The Smithsonian Videohistory Program, funded by the Alfred P. Sloan Foundation from 1986 until 1992, used video in historical research. Additional collections have been added since the grant project ended. Videohistory uses the video camera as a historical research tool to record moving visual information. Video works best in historical research when recording people at work in environments, explaining artifacts, demonstrating process, or in group discussion. The experimental program recorded projects that reflected the Institution's concern with the conduct of contemporary science and technology.
Smithsonian historians participated in the program to document visual aspects of their on-going historical research. Projects covered topics in the physical and biological sciences as well as in technological design and manufacture. To capture site, process, and interaction most effectively, projects were taped in offices, factories, quarries, laboratories, observatories, and museums. Resulting footage was duplicated, transcribed, and deposited in the Smithsonian Institution Archives for scholarship, education, and exhibition. The collection is open to qualified researchers.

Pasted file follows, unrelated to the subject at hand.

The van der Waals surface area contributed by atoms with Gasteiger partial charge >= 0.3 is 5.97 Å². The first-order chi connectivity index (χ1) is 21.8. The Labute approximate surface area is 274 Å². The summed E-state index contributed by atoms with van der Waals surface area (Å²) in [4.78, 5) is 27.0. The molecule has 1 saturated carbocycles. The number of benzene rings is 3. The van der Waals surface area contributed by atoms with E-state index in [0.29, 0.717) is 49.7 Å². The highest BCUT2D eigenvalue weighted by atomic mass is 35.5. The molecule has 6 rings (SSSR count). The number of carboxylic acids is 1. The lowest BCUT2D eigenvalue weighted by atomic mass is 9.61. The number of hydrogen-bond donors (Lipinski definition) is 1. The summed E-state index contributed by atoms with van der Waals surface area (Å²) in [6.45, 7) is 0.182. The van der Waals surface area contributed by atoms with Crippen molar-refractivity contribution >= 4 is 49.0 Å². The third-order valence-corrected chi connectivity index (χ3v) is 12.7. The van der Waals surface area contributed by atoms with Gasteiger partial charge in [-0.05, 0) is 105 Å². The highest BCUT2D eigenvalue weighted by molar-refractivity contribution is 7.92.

In the Computing Gallery, Computers Before 1946, of the National Museum of American History (NMAH) on February 2, 1988, David K. Allison, Curator at NMAH, interviewed J. Presper Eckert about significant aspects of the design, development, and operation of the ENIAC. Specifically, the session documented both technical and non-technical aspects of the design of the ENIAC, including Eckert's engineering background, early uses of calculators to perform ballistics calculations, materials testing, and the assembly of components. Eckert demonstrated the operation of the accumulators, plug-in units, wiring conduits, and function tables with the original artifacts displayed in the gallery.
Much of the session was recorded for inclusion in the Information Age exhibit which opened at NMAH in May, 1990. The video producer, Peter Vogt, frequently interrupted or stopped the interview to meet script and exhibit requirements. Therefore, this session has a number of rough cuts for a professional production.